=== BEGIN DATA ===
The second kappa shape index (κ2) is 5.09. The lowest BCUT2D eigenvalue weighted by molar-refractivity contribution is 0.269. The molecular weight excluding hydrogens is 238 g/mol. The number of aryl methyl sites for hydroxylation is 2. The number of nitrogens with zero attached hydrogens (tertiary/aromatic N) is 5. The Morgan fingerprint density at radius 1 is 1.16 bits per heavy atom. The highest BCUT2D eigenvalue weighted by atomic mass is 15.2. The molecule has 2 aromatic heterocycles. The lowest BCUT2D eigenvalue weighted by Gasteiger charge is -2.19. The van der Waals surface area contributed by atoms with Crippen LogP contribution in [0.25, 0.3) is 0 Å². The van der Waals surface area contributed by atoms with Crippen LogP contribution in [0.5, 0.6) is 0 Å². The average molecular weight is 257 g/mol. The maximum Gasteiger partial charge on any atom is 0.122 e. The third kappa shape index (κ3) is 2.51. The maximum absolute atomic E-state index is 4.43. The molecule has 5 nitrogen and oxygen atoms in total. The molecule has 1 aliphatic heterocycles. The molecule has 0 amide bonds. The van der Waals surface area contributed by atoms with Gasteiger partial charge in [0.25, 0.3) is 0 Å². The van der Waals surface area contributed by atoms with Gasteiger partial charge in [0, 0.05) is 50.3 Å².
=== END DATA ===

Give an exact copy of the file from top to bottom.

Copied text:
The second kappa shape index (κ2) is 5.09. The lowest BCUT2D eigenvalue weighted by molar-refractivity contribution is 0.269. The molecular weight excluding hydrogens is 238 g/mol. The number of aryl methyl sites for hydroxylation is 2. The number of nitrogens with zero attached hydrogens (tertiary/aromatic N) is 5. The Morgan fingerprint density at radius 1 is 1.16 bits per heavy atom. The highest BCUT2D eigenvalue weighted by atomic mass is 15.2. The molecule has 2 aromatic heterocycles. The lowest BCUT2D eigenvalue weighted by Gasteiger charge is -2.19. The van der Waals surface area contributed by atoms with Crippen LogP contribution in [0.25, 0.3) is 0 Å². The van der Waals surface area contributed by atoms with Crippen LogP contribution in [0.5, 0.6) is 0 Å². The average molecular weight is 257 g/mol. The maximum Gasteiger partial charge on any atom is 0.122 e. The third kappa shape index (κ3) is 2.51. The maximum absolute atomic E-state index is 4.43. The molecule has 5 nitrogen and oxygen atoms in total. The molecule has 1 aliphatic heterocycles. The molecule has 0 amide bonds. The van der Waals surface area contributed by atoms with Gasteiger partial charge in [0.25, 0.3) is 0 Å². The van der Waals surface area contributed by atoms with Gasteiger partial charge in [0, 0.05) is 50.3 Å².